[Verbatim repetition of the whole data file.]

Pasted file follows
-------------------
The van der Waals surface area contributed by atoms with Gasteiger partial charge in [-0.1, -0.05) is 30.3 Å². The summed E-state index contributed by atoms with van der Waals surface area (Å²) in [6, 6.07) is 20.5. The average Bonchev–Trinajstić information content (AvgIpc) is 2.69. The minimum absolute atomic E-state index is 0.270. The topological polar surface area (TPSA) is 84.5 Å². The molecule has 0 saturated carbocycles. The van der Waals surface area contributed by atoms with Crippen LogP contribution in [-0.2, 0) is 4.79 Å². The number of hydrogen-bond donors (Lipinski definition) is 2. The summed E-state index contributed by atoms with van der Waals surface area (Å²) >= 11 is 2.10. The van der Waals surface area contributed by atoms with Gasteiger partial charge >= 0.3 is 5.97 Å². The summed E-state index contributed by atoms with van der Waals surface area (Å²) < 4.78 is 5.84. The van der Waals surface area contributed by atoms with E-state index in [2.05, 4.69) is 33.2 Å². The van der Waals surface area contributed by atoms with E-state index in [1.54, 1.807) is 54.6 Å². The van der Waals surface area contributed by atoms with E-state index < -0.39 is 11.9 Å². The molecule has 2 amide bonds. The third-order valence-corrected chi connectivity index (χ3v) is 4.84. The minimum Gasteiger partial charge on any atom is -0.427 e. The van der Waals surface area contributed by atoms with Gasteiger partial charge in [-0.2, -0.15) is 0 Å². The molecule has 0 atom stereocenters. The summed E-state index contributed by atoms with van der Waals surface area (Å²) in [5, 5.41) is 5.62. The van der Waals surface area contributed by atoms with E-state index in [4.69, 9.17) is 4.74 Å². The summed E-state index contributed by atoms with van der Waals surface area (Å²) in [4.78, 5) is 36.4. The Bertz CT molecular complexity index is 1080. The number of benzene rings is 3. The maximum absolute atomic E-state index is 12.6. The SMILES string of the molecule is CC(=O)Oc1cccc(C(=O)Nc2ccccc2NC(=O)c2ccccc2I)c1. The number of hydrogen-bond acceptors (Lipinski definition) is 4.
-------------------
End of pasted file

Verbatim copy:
The van der Waals surface area contributed by atoms with Gasteiger partial charge in [-0.1, -0.05) is 30.3 Å². The summed E-state index contributed by atoms with van der Waals surface area (Å²) in [6, 6.07) is 20.5. The average Bonchev–Trinajstić information content (AvgIpc) is 2.69. The minimum absolute atomic E-state index is 0.270. The topological polar surface area (TPSA) is 84.5 Å². The molecule has 0 saturated carbocycles. The van der Waals surface area contributed by atoms with Crippen LogP contribution in [-0.2, 0) is 4.79 Å². The number of hydrogen-bond donors (Lipinski definition) is 2. The summed E-state index contributed by atoms with van der Waals surface area (Å²) >= 11 is 2.10. The van der Waals surface area contributed by atoms with Gasteiger partial charge >= 0.3 is 5.97 Å². The summed E-state index contributed by atoms with van der Waals surface area (Å²) < 4.78 is 5.84. The van der Waals surface area contributed by atoms with E-state index in [2.05, 4.69) is 33.2 Å². The van der Waals surface area contributed by atoms with E-state index in [1.54, 1.807) is 54.6 Å². The van der Waals surface area contributed by atoms with E-state index < -0.39 is 11.9 Å². The molecule has 2 amide bonds. The third-order valence-corrected chi connectivity index (χ3v) is 4.84. The minimum Gasteiger partial charge on any atom is -0.427 e. The van der Waals surface area contributed by atoms with Gasteiger partial charge in [-0.2, -0.15) is 0 Å². The molecule has 0 atom stereocenters. The summed E-state index contributed by atoms with van der Waals surface area (Å²) in [5, 5.41) is 5.62. The van der Waals surface area contributed by atoms with E-state index in [4.69, 9.17) is 4.74 Å². The summed E-state index contributed by atoms with van der Waals surface area (Å²) in [4.78, 5) is 36.4. The Bertz CT molecular complexity index is 1080. The number of benzene rings is 3. The maximum absolute atomic E-state index is 12.6. The SMILES string of the molecule is CC(=O)Oc1cccc(C(=O)Nc2ccccc2NC(=O)c2ccccc2I)c1. The number of hydrogen-bond acceptors (Lipinski definition) is 4.